How Blue Sky Helped Our Son Believe in Himself Again - by Amanda Jette-Knox, Pioneer parent
Our 11-year-old son was struggling in the public system, unable to focus and falling far behind. Jay’s teachers did everything they could within the parameters of the system, but a typical classroom setting simply wasn’t meeting his needs.
The kid who used to beg me to go school, even when sick, had grown to dread and avoid it. Once the happiest and funniest of our children, he grew sad, angry and withdrawn. Once a kid favoured by his teachers, he was getting in trouble nearly every day. Once a social and well-liked child, he was regularly bullied. His peers laughed at him for not understanding the work and resented him for disrupting the class.
“I used to hate math; I wouldn’t even talk about it. I was so embarrassed because I couldn’t do it. Blue Sky made me find my love of math. They make it inclusive and fun.
By the time we searched for answers, our son was a shell of his former, happy self. We didn’t recognize this sullen, dark little form who thought he was “stupid” and would “never accomplish anything in life.”
We had never seen him so low. We had no option put to pull him out and try something new. Blue Sky provided an alternative. We saw it as a safe place for him to get back on his feet; a small, friendly school that aimed to bring out the best in the individual. We didn’t know if this was the place for him, but we committed to giving it the rest of the school year.
We had very few expectations of the school other than to help him out of this dark place. “I miss the old Jay,” I said to one of his new coaches (a Blue Sky term for teachers). “I just want to see a little bit of him again.” I had no idea we were going to get so much more.
“When I’m having a bad day, they’re very open and accepting. They meet me where I’m at. When I’m anxious, just coming in sometimes is hard. But they treat showing up as an achievement on its own, and that makes me feel better because I’ve already accomplished something just by being there.
It was slow at first. Jay needed to buy into the idea of taking control of his own education after being guided through the public system for so long. At Blue Sky, learners (their term for “students”) design their own curricula with the help of a coach and their parents or caregivers. They map out most of their day and spent a good chunk of time working on passion projects with the help of their coaches and mentors.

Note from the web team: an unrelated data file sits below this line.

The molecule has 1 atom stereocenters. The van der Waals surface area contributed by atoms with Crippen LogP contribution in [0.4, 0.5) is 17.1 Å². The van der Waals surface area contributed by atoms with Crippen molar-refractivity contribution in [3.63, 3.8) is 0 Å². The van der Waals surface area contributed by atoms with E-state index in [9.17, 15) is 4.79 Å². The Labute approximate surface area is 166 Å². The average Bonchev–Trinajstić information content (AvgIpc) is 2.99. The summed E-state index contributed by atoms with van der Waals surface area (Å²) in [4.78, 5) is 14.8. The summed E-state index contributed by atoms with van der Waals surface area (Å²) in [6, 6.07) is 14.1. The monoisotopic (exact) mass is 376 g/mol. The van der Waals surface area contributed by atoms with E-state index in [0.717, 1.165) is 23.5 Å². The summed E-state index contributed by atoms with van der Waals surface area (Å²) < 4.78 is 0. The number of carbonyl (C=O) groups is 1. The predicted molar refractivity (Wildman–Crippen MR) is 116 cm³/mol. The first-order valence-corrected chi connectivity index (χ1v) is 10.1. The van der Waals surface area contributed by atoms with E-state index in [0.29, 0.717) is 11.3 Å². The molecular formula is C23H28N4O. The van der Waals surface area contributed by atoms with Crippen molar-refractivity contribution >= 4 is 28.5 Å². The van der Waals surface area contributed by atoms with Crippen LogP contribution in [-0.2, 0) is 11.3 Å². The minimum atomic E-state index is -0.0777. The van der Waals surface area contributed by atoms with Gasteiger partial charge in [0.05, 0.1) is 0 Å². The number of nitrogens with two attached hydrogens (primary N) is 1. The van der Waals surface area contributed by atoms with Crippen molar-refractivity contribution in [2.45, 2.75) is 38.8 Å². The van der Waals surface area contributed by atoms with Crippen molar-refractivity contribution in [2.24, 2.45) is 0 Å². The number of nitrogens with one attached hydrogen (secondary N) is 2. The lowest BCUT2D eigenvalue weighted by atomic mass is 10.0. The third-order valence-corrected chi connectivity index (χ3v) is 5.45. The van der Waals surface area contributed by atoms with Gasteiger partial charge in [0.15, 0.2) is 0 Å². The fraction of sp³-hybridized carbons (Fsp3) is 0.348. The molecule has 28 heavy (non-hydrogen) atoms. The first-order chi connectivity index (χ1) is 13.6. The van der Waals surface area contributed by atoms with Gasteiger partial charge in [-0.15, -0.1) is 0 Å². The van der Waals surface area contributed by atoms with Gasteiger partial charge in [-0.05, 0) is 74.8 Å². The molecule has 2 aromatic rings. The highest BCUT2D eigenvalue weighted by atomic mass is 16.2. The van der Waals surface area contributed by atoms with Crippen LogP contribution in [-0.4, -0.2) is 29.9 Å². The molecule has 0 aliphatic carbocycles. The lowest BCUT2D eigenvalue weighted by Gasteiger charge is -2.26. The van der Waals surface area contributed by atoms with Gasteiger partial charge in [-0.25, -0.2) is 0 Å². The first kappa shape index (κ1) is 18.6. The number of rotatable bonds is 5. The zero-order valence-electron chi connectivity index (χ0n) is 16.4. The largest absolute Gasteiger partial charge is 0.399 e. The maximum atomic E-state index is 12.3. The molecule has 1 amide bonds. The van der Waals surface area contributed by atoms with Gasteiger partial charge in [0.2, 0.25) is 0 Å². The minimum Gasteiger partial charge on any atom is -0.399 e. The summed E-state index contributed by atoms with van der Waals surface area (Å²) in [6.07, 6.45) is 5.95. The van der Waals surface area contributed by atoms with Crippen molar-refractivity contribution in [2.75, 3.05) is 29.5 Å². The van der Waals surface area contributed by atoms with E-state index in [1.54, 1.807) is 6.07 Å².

It’s a great system, but there can be some un-learning of old ideas before the new learning concepts kick in. Jay took his time, but when he got there, he really got there.
Our son is hold-your-belly-laughing funny. He came out of the womb that way and hasn’t stopped trying to make people smile since. Before he completely shut down at his old school, he was the class clown.
This was endearing to his teachers, but also terribly distracting. We always wished we could find a
healthy way to channel it.
Jay has wanted to be a comedian for a long time. When setting up his personal curriculum, his coach suggested he could put on a stand-up comedy show as a passion project. He jumped at the chance.
This ended up turning into a collaboration with two other learners, and together they hosted an incredibly successful fundraiser. Each learner picked a charity near and dear to their hearts to raise funds for. Jay picked CHEO, the local children’s hospital, and helped raise $1250 for them in a single evening.
But more importantly to this mom (and his other mom, too), he came alive again. Not just on stage that night – blowing us all away with his wit, humor and timing – but also in the weeks and days leading up to the event. Jay became engaged in the project and through that, his learning. He started to take charge of it, setting up rehearsal schedules, learning to focus on one task at a time, asking for help instead of languishing in frustration, and even using math (once his least-favourite subject) to work out fundraising goals.
“They taught me how to organize big projects, which I never could have done before. They also taught me stress-management techniques like mindfulness. This helped me keep calm during the stressful couple of months leading up to the event.
By the time he got on stage, he not only had the crowd in stitches, but he had me in happy tears. There was my son, the empowered and confident kid I hoped to see again. The one who loves learning and engaging with the world. The one who believes in himself.
Jay will be returning to Blue Sky School next year. It’s become a second family for him. Once the kid who avoided class, his heart broke at the thought of the year being over and having to spend two months away from some of his favourite people and his very favourite place. The turnaround has been nothing short of remarkable. Although, with a school environment this remarkable, I’m not the least bit surprised.
From the bottom of my heart, I can’t thank Blue Sky enough for helping my son find himself again.